Reflecting on Change During my First Year at Berkeley

One important thing I’ve learned this year is to be open to change. All kinds of it. I think it’s fair to say being adaptable to change is crucial, given the rapid growth of the pandemic. But over the past year (can’t believe I’ve almost completed a year of college!), I’ve faced a lot of personal changes.

In June 2019, I began my college career at Berkeley, only 2.5 months later, I packed up and began my first study abroad experience in London. At the beginning of 2020, I started my second semester back at Berkeley, eager to get to know Cal again, and abruptly picked up to come back home 2.5 months later. I’ve learned about how I learn in different locations and remotely too, and amidst such rapid physical change, I’ve learned how to slow it down by simply existing in my current environment. Not rushing my mind forward or pushing it backward – just sitting still and appreciating my surroundings.

Just chilling (Agrigento, Italy)

I’ve also seen changes in how I view my academics at Berkeley. Finishing the AP Calculus test in high school, I hoped I would never have to take math again. It’s something I can easily get frustrated over, and I built up a behavior of just doing the bare minimum to get through the class. But signing up as a Business Major and seeing Math as a prerequisite, I knew I’d have to face that challenge again.

This time around (taking Math 16A), I was determined to establish better study and learning habits. Though I could skip to 16B, I enrolled in 16A, because I knew I hadn’t built a solid foundation of knowledge to jump to the second semester. I enrolled in an adjunct through the Student Learning Center (SLC) even though it jam-packed my schedule, and made an effort to seek help from my teacher and tutors. I’m proud to say I am doing really well in math, and dare I say, somewhat enjoy it. I don’t think I’m now an intended Math major, but I am much more confident in my math skills, and two years ago in high school, that’s something that would’ve been hard to believe.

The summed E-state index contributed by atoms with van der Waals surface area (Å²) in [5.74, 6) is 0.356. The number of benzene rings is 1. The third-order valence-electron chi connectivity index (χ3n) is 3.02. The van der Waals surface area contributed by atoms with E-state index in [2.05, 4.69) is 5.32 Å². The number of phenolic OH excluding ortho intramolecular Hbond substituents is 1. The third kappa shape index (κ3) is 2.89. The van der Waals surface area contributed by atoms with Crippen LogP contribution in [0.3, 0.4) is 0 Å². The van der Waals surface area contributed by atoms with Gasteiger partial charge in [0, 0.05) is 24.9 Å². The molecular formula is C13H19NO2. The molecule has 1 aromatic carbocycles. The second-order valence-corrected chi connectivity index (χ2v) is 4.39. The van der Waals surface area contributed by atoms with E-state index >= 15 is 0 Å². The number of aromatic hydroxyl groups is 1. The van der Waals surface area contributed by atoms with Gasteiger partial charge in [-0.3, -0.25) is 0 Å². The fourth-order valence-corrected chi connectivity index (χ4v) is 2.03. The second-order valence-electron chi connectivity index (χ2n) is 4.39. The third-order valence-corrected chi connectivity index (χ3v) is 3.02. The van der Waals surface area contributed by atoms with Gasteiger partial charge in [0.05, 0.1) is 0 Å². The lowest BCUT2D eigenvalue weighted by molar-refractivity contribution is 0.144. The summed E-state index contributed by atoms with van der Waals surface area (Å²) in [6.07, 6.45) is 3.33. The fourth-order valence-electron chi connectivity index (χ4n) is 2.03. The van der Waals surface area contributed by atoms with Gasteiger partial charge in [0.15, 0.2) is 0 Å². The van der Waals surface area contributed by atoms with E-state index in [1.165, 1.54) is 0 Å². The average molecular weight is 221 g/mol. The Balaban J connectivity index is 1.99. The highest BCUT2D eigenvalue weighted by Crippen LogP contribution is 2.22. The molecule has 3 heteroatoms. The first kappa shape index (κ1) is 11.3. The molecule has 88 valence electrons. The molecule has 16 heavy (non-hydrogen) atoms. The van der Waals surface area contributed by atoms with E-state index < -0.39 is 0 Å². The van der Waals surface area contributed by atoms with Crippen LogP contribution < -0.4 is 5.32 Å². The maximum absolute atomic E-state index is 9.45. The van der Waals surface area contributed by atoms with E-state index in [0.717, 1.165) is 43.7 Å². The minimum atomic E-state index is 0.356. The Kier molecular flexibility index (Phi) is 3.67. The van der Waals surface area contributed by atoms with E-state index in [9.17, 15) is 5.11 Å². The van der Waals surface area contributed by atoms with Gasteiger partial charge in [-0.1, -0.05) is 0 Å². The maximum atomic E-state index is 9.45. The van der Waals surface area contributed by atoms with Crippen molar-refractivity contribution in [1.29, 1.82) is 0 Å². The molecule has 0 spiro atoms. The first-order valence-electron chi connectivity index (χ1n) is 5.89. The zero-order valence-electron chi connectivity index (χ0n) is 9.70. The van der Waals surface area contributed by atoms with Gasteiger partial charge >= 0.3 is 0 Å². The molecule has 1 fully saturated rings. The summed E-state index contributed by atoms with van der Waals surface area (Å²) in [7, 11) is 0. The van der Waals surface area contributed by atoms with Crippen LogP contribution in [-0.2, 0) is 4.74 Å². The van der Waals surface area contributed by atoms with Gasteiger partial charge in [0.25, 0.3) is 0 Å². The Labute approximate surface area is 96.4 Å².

Now at home, I’ve tried to implement more positive change in how I spend my time outside of class. In high school, I ran cross-country for a couple seasons. I ran because I liked being a part of the team, but I didn’t really like the running itself. I only liked the final few strides, and I hated the hills.

A chalk quote I run by every day that says “We are in this together!”

I’ve been trying to change my attitude towards running during quarantine, pushing myself to run a couple miles almost every day. Some days are slow and hard, but other days I improve my time and feel good the whole way through. I love who I am after I’ve accomplished a run, and I’ve realized I need to power through the parts of running that I dislike in order to reach that end goal.

In training myself to bear the hard parts, they become less and less difficult each time. This change I’m trying out has been both physically and mentally challenging, requiring a lot of motivation. It’s not one that springs itself upon me, like how I lived in so many different places this past year. But it’s still a good one.

I think what I’m trying to say is, I’ve surprised myself this past year. A year ago, I wouldn’t have expected this change or envisioned how I would grow in these ways. Nevertheless, a year ago, I was excited and hopeful for college, because it was something I was really itching for and something that pushed me through my final months of high school when senioritus drudged on.

Around the time I started my first year of college, I saved a quote I saw on Instagram. It said, “remember that you once dreamed of being where you are now.” Through the changes I experienced this past year, this mantra kept me positive and grateful for the opportunities I was given to grow.

If I could step a year ago into the past and talk to myself, I would say, “remain optimistic, and be ready to change. What you will experience is what you’ve been dreaming of. But that dream is the kind of dream that is fantastic and thrilling in the moment, yet something you just can’t articulate once you wake up. It’s the kind of dream that leaves you with that feeling of zeal and happiness, because something awesome has just occurred. So, I’ll see you soon. And keep dreaming.”

By Sara Cheung

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